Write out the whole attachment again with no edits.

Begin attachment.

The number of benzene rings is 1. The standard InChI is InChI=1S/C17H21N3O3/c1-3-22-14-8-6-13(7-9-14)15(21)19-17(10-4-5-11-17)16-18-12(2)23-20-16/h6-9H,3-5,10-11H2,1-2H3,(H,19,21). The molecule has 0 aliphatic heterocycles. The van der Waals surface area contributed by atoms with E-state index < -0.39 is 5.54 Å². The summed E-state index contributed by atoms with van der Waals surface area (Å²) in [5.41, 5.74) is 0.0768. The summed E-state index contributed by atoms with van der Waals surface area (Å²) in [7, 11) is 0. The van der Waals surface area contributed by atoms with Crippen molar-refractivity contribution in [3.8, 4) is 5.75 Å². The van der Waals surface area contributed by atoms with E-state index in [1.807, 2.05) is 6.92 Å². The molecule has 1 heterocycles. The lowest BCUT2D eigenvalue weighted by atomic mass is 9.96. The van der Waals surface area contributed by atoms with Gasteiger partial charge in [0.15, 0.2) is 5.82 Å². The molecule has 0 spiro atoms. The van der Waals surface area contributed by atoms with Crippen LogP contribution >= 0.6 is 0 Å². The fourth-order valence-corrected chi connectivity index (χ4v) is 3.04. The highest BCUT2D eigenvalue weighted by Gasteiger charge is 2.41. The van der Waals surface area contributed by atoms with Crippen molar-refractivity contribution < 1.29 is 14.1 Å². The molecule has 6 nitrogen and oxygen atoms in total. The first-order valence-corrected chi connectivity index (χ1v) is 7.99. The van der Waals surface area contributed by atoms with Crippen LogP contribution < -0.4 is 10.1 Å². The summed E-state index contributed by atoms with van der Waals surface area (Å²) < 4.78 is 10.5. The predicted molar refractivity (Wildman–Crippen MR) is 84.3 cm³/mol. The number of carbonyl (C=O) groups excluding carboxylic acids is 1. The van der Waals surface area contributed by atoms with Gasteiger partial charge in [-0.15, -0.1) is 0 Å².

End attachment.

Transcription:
The number of benzene rings is 1. The standard InChI is InChI=1S/C17H21N3O3/c1-3-22-14-8-6-13(7-9-14)15(21)19-17(10-4-5-11-17)16-18-12(2)23-20-16/h6-9H,3-5,10-11H2,1-2H3,(H,19,21). The molecule has 0 aliphatic heterocycles. The van der Waals surface area contributed by atoms with E-state index < -0.39 is 5.54 Å². The summed E-state index contributed by atoms with van der Waals surface area (Å²) in [5.41, 5.74) is 0.0768. The summed E-state index contributed by atoms with van der Waals surface area (Å²) in [7, 11) is 0. The van der Waals surface area contributed by atoms with Crippen molar-refractivity contribution in [3.8, 4) is 5.75 Å². The van der Waals surface area contributed by atoms with E-state index in [1.807, 2.05) is 6.92 Å². The molecule has 1 heterocycles. The lowest BCUT2D eigenvalue weighted by atomic mass is 9.96. The van der Waals surface area contributed by atoms with Gasteiger partial charge in [0.15, 0.2) is 5.82 Å². The molecule has 0 spiro atoms. The van der Waals surface area contributed by atoms with Crippen LogP contribution >= 0.6 is 0 Å². The fourth-order valence-corrected chi connectivity index (χ4v) is 3.04. The highest BCUT2D eigenvalue weighted by Gasteiger charge is 2.41. The van der Waals surface area contributed by atoms with Crippen molar-refractivity contribution < 1.29 is 14.1 Å². The molecule has 6 nitrogen and oxygen atoms in total. The first-order valence-corrected chi connectivity index (χ1v) is 7.99. The van der Waals surface area contributed by atoms with Crippen LogP contribution < -0.4 is 10.1 Å². The summed E-state index contributed by atoms with van der Waals surface area (Å²) < 4.78 is 10.5. The predicted molar refractivity (Wildman–Crippen MR) is 84.3 cm³/mol. The number of carbonyl (C=O) groups excluding carboxylic acids is 1. The van der Waals surface area contributed by atoms with Gasteiger partial charge in [-0.15, -0.1) is 0 Å².